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Perhaps the most successful Legal Free Wall in the Adelaide example has been the one positioned beneath the Morphett Street bridge. The site is particularly well located and Adelaide City Council’s Public Art Assistant Maria Tsounis states that the site is “high visibility, open – meaning appropriate ventilation, a vibrant addition to the cultural precinct, but not an area where people are working or remaining in for long periods of time for it to be a health issue.”

• •

Tsounis indicated the Morphett Street bridge site was “painted almost daily, with people travelling to the city from outer suburbs to utilise the space.” It is important to note that this Legal Free Wall replaced two previously failed attempts at such an activation. This underlines the importance of meticulous planning and scoping of potential sites prior to activation.


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Health and Safety issues associated with the Topham Mall site also necessitated its closure. In short, the site was established with intended timeframes (outside of business hours) that artists could paint, as ventilation in the site fed directly into local businesses. Artists operated outside of these hours, and hence local businesses were affected by fumes. Following the Topham Mall Legal Free Wall closure and prior to the activation under the Morphett Street Bridge, an interim solution of small boards fixed to a wire fence in a run-down part of the city was offered. The swift and reactive manner in which this alternative was established, and the rushed and ineffective communication of Topham’s closure both internally to council and externally to the community resulted in negative media coverage and a volatile reaction from the Street Art community.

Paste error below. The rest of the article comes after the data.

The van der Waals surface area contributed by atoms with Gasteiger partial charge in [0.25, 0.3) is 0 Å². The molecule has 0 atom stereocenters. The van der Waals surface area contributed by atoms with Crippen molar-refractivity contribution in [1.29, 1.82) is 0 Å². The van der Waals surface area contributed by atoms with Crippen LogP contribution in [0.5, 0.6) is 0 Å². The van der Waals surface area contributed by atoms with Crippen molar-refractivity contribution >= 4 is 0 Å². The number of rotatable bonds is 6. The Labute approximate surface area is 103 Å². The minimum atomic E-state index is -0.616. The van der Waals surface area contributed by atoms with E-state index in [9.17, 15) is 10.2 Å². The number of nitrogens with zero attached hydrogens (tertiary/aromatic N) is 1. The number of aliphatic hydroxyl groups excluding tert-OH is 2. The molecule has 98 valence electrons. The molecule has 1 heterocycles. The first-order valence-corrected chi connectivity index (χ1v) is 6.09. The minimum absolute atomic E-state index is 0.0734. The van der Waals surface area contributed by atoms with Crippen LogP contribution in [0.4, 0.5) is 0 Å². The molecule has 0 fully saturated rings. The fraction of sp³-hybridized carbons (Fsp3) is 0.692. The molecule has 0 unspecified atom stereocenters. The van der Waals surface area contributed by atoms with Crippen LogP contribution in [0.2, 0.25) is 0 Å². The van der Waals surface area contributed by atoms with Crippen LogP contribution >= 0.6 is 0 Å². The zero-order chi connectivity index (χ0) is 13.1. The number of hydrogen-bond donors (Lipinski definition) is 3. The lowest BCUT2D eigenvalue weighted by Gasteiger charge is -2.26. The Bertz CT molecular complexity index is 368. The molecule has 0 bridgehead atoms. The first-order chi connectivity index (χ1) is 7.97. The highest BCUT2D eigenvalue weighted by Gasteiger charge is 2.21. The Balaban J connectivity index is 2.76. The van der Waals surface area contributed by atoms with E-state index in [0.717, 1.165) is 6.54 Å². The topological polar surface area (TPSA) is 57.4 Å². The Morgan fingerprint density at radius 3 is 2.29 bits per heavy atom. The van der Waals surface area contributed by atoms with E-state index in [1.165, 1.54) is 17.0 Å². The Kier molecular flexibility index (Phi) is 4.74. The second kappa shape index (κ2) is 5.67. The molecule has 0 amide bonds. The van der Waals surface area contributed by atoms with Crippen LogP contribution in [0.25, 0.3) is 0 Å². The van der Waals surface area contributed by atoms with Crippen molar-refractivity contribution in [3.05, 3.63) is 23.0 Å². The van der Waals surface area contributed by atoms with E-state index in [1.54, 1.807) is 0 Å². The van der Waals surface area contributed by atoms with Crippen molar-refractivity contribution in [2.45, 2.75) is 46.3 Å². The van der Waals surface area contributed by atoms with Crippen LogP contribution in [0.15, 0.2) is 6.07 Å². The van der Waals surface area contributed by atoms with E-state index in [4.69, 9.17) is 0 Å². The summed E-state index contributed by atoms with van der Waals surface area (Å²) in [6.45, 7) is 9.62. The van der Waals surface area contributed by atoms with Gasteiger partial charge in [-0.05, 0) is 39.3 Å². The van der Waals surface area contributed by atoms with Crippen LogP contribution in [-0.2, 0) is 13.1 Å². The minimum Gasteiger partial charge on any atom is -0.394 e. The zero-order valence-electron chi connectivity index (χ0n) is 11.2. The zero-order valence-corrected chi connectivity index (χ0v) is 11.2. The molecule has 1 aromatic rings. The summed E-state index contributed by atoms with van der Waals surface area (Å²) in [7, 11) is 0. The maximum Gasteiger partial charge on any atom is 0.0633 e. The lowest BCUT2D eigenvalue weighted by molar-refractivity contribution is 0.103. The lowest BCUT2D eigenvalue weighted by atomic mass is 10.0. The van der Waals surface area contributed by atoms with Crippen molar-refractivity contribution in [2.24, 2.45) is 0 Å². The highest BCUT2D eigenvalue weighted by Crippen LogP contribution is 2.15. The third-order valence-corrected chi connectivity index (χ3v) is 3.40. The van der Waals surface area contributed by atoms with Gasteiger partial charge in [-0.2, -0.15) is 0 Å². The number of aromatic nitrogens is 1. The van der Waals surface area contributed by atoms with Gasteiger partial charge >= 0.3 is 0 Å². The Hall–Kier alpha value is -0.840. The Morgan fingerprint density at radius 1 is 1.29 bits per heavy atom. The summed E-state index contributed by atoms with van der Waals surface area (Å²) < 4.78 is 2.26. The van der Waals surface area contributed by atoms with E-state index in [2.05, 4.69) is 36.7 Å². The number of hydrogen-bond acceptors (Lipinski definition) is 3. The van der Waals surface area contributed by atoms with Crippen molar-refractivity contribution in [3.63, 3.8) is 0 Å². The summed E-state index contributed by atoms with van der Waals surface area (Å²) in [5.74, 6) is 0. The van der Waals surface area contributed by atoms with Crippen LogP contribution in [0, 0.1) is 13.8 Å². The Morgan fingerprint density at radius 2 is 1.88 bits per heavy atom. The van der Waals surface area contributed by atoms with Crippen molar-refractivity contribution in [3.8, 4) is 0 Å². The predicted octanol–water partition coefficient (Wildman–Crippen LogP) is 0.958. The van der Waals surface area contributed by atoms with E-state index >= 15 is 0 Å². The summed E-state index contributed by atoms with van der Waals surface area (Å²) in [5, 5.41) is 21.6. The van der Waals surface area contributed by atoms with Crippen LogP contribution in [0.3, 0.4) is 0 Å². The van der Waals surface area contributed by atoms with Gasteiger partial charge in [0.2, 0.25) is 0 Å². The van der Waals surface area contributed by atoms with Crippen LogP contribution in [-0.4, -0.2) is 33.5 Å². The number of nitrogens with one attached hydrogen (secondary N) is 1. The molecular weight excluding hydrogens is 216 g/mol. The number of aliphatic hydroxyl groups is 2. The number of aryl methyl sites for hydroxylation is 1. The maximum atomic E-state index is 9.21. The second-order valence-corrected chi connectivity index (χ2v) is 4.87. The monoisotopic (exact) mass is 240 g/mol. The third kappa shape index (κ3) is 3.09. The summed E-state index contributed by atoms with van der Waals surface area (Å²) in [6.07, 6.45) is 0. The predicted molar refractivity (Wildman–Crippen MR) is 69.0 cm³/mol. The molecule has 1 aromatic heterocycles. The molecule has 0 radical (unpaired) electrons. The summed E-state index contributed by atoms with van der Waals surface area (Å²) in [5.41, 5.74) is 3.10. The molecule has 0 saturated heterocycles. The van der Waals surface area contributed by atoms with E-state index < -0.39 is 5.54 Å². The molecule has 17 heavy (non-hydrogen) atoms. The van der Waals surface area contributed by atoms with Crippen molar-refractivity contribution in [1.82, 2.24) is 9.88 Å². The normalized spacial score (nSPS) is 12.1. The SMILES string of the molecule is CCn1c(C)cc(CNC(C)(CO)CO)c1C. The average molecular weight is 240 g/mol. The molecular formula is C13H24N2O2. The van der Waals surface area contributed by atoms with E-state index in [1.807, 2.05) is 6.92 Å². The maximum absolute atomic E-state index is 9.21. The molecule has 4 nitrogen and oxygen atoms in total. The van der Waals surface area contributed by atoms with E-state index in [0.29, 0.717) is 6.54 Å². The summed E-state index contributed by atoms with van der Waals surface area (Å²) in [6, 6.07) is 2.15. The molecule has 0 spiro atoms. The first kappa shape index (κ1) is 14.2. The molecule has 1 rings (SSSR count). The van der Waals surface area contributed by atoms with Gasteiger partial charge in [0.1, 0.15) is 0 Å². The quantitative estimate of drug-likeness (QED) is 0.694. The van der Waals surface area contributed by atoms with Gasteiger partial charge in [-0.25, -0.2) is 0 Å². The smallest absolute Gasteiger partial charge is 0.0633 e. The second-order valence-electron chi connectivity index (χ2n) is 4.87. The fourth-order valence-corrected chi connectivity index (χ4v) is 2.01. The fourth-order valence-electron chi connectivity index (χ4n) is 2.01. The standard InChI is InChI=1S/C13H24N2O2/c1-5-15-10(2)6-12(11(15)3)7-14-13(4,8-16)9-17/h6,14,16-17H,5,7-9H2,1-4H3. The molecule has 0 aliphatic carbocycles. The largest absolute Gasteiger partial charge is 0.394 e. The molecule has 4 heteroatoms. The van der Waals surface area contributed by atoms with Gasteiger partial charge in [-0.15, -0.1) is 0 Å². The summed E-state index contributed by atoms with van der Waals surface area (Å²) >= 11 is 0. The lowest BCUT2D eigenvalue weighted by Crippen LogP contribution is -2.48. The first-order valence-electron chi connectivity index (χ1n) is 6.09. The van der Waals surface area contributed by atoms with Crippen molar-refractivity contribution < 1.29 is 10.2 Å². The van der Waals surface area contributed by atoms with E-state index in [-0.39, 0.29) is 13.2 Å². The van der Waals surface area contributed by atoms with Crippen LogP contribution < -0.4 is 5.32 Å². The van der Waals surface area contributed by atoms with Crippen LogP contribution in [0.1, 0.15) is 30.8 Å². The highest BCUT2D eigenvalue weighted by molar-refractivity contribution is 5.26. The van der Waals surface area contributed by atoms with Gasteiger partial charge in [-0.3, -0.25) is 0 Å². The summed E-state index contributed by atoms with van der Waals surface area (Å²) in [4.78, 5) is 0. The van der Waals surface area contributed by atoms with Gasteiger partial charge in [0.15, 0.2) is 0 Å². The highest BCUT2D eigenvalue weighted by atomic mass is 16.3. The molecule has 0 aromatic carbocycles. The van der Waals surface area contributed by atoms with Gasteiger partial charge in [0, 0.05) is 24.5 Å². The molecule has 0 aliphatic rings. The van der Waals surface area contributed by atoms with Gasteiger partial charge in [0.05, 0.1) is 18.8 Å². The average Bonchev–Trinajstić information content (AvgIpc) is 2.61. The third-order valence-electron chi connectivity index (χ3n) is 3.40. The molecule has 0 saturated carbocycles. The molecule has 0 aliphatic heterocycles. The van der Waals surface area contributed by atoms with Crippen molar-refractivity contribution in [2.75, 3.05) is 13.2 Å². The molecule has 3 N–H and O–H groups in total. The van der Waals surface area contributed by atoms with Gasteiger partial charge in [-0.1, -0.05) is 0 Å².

Key Considerations • Suitability of activated zone with reference to the known locations of high volume graffiti reports • Proximity to amenities such as drinking water and restrooms • Visible locations where members of the public can engage with the artists and activities can be monitored • Provision of adequate lighting so the sites can be used at any time • Investigate the addition of other features, such as music playing, which would ensure the locations are inviting to all and in an attempt to promote engagement between artists and the public - helping break down the safety stigma attached to graffiti • Approval and understanding of the purpose and risks of such an activation from any necessary building/business owners • Reasonable distance from any property which could be defaced. That is, understand that while a designated legal zone for painting can be established, worldwide trends show that street artists will still paint outside of these confines to a degree. This is often to referred to as ‘creep’.

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Tsounis states that an initial Legal Free Wall located in Topham Mall “needed to be re-purposed as after a very successful first year it began to be overrun by ‘taggers’, who were simply tagging over artworks and also working outside the confines of the wall within the Mall. It simply became not what we envisaged, and also blew out our cleaning budget.”

Townsville would do well to learn from the events in Adelaide, and set a number of key considerations for its own potential Legal Free Walls.